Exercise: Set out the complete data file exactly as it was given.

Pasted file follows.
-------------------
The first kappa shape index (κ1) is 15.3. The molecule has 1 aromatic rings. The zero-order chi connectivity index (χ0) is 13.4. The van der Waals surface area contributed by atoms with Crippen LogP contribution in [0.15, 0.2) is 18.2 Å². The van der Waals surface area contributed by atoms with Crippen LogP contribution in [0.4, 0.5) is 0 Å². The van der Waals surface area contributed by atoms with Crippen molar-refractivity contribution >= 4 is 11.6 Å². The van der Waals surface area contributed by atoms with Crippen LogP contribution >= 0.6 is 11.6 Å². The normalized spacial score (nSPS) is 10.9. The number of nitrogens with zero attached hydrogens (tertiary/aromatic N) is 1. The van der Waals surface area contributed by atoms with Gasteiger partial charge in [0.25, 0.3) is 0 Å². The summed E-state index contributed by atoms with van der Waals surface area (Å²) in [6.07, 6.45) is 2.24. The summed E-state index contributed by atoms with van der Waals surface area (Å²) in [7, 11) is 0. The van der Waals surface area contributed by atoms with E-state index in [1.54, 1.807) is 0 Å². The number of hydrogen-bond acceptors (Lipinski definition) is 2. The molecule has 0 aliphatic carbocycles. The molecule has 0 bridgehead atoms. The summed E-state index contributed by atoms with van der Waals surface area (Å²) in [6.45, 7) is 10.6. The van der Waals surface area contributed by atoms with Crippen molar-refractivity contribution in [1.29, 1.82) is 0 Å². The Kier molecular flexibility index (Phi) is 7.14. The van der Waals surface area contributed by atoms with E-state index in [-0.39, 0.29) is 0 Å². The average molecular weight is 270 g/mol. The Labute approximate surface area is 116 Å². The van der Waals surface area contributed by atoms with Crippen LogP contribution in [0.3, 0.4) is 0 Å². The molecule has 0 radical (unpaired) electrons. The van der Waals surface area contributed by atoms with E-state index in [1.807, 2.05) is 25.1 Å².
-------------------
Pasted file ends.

The first kappa shape index (κ1) is 15.3. The molecule has 1 aromatic rings. The zero-order chi connectivity index (χ0) is 13.4. The van der Waals surface area contributed by atoms with Crippen LogP contribution in [0.15, 0.2) is 18.2 Å². The van der Waals surface area contributed by atoms with Crippen LogP contribution in [0.4, 0.5) is 0 Å². The van der Waals surface area contributed by atoms with Crippen molar-refractivity contribution >= 4 is 11.6 Å². The van der Waals surface area contributed by atoms with Crippen LogP contribution >= 0.6 is 11.6 Å². The normalized spacial score (nSPS) is 10.9. The number of nitrogens with zero attached hydrogens (tertiary/aromatic N) is 1. The van der Waals surface area contributed by atoms with Gasteiger partial charge in [0.25, 0.3) is 0 Å². The summed E-state index contributed by atoms with van der Waals surface area (Å²) in [6.07, 6.45) is 2.24. The summed E-state index contributed by atoms with van der Waals surface area (Å²) in [7, 11) is 0. The van der Waals surface area contributed by atoms with E-state index in [1.54, 1.807) is 0 Å². The number of hydrogen-bond acceptors (Lipinski definition) is 2. The molecule has 0 aliphatic carbocycles. The molecule has 0 bridgehead atoms. The summed E-state index contributed by atoms with van der Waals surface area (Å²) in [6.45, 7) is 10.6. The van der Waals surface area contributed by atoms with Crippen molar-refractivity contribution in [1.29, 1.82) is 0 Å². The Kier molecular flexibility index (Phi) is 7.14. The van der Waals surface area contributed by atoms with E-state index in [-0.39, 0.29) is 0 Å². The average molecular weight is 270 g/mol. The Labute approximate surface area is 116 Å². The van der Waals surface area contributed by atoms with Crippen LogP contribution in [0.3, 0.4) is 0 Å². The molecule has 0 radical (unpaired) electrons. The van der Waals surface area contributed by atoms with E-state index in [1.807, 2.05) is 25.1 Å².